Aging comes with wisdom, but unfortunately, it also has some negative effects such as health issues. However, what if those issues could be managed?
Evaluating exercise stress tests
The new study looked at 126,356 patients referred to the Cleveland Clinic in the United States between 1991 and 2015. What they assessed were their exercise stress tests.
Used as an examination for diagnosing heart problems, the exercise test sees patients walk on a treadmill while several elements are measured such as heart rate response to exercise and heart rate recovery. Based on this, the researchers developed a formula to calculate how well people exercise which they called A-BEST (Age Based on Exercise Stress Testing).
The average age of study participants was 53.5 years, and more than half of them (55% of men and 57% of women) were found to be physiologically younger according to A-BEST. The researchers followed them for several years after and discovered that A-BEST was a significantly better predictor of how long they lived than their actual chronological age.
That fact remained true even after adjusting for other conditions including smoking, diabetes, coronary artery disease, and even end-stage kidney disease.
"Age is one of the most reliable risk factors for death: the older you are, the greater your risk of dying," said study author Dr. Serge Harb, cardiologist at the Cleveland Clinic.
"But we found that physiological health is an even better predictor. If you want to live longer then exercise more. It should improve your health and your length of life."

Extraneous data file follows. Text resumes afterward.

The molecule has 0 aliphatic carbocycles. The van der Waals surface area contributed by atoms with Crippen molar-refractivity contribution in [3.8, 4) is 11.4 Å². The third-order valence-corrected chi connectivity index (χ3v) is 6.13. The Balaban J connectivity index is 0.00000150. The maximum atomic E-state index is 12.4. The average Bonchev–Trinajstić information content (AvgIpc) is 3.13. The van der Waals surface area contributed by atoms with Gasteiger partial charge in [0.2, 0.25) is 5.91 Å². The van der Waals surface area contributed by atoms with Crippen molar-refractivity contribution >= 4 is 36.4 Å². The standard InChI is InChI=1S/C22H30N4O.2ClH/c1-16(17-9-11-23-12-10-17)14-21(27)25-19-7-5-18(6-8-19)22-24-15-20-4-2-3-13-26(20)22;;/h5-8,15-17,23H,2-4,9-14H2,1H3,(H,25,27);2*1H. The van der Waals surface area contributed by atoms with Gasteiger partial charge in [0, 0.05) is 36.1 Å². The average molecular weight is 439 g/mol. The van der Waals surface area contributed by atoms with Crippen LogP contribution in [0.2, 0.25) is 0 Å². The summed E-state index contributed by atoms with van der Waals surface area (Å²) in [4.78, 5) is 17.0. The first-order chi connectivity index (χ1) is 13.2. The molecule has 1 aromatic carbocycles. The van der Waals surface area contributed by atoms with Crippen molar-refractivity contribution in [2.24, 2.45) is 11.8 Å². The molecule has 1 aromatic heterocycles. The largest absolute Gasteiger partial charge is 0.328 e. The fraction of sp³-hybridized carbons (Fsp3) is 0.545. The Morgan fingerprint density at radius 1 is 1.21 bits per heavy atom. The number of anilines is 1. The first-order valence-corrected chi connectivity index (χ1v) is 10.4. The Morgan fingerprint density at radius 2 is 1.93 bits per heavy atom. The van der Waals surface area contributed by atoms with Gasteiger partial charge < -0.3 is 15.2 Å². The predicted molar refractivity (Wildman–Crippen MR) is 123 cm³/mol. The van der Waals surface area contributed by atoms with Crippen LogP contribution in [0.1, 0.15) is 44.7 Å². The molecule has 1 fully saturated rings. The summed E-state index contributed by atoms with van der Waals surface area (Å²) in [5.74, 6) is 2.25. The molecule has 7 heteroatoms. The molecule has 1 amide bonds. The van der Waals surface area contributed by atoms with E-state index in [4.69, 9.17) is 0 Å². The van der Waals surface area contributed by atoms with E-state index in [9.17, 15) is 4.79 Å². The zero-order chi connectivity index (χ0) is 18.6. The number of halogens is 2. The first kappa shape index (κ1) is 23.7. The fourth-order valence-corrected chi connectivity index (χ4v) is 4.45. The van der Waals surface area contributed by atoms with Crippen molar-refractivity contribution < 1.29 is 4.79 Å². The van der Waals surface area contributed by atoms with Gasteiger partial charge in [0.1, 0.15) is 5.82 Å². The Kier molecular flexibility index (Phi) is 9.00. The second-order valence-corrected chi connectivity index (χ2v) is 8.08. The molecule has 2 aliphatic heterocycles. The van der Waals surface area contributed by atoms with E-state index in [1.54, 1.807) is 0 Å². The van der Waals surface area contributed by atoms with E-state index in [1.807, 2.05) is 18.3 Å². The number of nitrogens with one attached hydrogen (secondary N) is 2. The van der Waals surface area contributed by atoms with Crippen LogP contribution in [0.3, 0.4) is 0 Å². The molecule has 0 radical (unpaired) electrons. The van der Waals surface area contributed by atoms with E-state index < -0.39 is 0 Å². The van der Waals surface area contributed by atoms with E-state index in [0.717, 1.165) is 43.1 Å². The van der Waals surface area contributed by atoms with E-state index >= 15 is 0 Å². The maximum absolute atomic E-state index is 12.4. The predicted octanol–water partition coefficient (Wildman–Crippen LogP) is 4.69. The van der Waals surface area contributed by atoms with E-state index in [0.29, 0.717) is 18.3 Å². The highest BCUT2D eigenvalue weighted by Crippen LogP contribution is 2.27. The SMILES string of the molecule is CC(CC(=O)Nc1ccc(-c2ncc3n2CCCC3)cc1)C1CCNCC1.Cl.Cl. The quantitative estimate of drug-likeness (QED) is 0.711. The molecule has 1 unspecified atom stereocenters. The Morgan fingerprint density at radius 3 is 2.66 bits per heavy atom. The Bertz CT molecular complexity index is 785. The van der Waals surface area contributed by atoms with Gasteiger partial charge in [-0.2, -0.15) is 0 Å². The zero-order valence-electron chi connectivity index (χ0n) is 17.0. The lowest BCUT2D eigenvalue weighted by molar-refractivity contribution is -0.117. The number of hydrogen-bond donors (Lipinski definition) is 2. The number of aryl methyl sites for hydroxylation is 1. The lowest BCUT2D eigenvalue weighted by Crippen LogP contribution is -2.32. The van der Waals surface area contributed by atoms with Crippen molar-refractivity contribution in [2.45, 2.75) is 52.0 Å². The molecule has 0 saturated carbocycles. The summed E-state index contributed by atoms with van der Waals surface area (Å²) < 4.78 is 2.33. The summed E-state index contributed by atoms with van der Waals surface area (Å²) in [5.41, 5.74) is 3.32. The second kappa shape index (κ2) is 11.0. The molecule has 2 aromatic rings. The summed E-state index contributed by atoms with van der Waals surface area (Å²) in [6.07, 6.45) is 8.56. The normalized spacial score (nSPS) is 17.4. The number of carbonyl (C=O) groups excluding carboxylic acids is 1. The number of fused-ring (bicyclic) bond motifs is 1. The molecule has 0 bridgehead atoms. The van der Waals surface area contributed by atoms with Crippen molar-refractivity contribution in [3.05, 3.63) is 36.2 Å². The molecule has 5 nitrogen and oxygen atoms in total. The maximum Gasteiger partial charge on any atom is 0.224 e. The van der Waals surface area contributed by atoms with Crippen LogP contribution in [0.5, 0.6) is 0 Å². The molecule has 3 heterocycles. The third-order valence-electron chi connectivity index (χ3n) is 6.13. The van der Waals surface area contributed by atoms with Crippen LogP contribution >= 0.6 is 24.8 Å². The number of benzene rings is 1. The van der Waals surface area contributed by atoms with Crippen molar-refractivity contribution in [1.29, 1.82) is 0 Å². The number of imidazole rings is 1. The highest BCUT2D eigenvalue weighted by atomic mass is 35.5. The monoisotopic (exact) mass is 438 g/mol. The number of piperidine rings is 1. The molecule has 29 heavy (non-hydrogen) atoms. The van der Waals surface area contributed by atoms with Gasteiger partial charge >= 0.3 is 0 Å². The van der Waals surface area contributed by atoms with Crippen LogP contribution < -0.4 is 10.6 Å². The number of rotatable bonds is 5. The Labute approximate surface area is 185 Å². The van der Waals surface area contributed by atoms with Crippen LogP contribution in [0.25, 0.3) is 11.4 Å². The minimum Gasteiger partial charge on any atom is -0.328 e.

A key motivational tool
Harb also added that telling patients their estimated age based on exercise performance is not only easier for them to understand, rather than hearing individual test results, it is also a better way to motivate them to exercise more.
"Knowing your physiological age is good motivation to increase your exercise performance, which could translate into improved survival," said Dr. Harb.
"Telling a 45-year-old that their physiological age is 55 should be a wake-up call that they are losing years of life by being unfit. On the other hand, a 65-year-old with an A-BEST of 50 is likely to live longer than their peers."
The study is published today in the European Journal of Preventive Cardiology, a journal of the European Society of Cardiology (ESC).